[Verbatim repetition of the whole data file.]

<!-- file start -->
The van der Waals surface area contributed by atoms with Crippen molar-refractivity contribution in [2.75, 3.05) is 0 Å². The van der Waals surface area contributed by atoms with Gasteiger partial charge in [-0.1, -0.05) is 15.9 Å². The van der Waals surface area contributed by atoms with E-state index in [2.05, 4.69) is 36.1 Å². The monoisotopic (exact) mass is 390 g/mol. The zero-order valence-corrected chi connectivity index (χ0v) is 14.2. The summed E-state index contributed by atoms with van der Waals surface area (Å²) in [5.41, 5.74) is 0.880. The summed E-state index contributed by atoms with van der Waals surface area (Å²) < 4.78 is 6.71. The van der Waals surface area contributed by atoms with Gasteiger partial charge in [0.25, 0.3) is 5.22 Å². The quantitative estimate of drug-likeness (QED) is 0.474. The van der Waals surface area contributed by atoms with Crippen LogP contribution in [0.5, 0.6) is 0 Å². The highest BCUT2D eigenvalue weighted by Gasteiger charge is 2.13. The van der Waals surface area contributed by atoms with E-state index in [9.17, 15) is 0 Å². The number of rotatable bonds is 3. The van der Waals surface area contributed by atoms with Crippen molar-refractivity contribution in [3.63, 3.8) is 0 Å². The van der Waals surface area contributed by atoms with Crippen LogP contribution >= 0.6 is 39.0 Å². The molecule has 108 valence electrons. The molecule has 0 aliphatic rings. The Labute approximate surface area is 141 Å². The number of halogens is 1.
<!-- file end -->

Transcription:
The van der Waals surface area contributed by atoms with Crippen molar-refractivity contribution in [2.75, 3.05) is 0 Å². The van der Waals surface area contributed by atoms with Gasteiger partial charge in [-0.1, -0.05) is 15.9 Å². The van der Waals surface area contributed by atoms with E-state index in [2.05, 4.69) is 36.1 Å². The monoisotopic (exact) mass is 390 g/mol. The zero-order valence-corrected chi connectivity index (χ0v) is 14.2. The summed E-state index contributed by atoms with van der Waals surface area (Å²) in [5.41, 5.74) is 0.880. The summed E-state index contributed by atoms with van der Waals surface area (Å²) < 4.78 is 6.71. The van der Waals surface area contributed by atoms with Gasteiger partial charge in [0.25, 0.3) is 5.22 Å². The quantitative estimate of drug-likeness (QED) is 0.474. The van der Waals surface area contributed by atoms with Crippen LogP contribution in [0.5, 0.6) is 0 Å². The highest BCUT2D eigenvalue weighted by Gasteiger charge is 2.13. The van der Waals surface area contributed by atoms with E-state index in [9.17, 15) is 0 Å². The number of rotatable bonds is 3. The van der Waals surface area contributed by atoms with Crippen molar-refractivity contribution in [3.63, 3.8) is 0 Å². The van der Waals surface area contributed by atoms with Crippen LogP contribution >= 0.6 is 39.0 Å². The molecule has 108 valence electrons. The molecule has 0 aliphatic rings. The Labute approximate surface area is 141 Å². The number of halogens is 1.